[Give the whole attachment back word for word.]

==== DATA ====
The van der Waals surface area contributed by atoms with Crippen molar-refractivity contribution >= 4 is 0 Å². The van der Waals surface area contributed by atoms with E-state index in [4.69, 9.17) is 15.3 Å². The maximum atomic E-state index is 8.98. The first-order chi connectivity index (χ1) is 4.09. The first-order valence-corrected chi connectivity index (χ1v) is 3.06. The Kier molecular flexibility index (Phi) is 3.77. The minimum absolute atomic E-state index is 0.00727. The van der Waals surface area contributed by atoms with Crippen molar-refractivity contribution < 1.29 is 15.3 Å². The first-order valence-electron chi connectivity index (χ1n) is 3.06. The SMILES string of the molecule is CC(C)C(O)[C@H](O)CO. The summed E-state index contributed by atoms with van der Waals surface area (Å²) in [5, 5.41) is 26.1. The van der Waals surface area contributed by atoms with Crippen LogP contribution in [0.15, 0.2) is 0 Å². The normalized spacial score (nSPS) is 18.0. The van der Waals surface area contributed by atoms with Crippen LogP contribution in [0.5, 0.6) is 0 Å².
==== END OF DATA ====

The van der Waals surface area contributed by atoms with Crippen molar-refractivity contribution >= 4 is 0 Å². The van der Waals surface area contributed by atoms with E-state index in [4.69, 9.17) is 15.3 Å². The maximum atomic E-state index is 8.98. The first-order chi connectivity index (χ1) is 4.09. The first-order valence-corrected chi connectivity index (χ1v) is 3.06. The Kier molecular flexibility index (Phi) is 3.77. The minimum absolute atomic E-state index is 0.00727. The van der Waals surface area contributed by atoms with Crippen molar-refractivity contribution < 1.29 is 15.3 Å². The first-order valence-electron chi connectivity index (χ1n) is 3.06. The SMILES string of the molecule is CC(C)C(O)[C@H](O)CO. The summed E-state index contributed by atoms with van der Waals surface area (Å²) in [5, 5.41) is 26.1. The van der Waals surface area contributed by atoms with Crippen LogP contribution in [0.15, 0.2) is 0 Å². The normalized spacial score (nSPS) is 18.0. The van der Waals surface area contributed by atoms with Crippen LogP contribution in [0.5, 0.6) is 0 Å².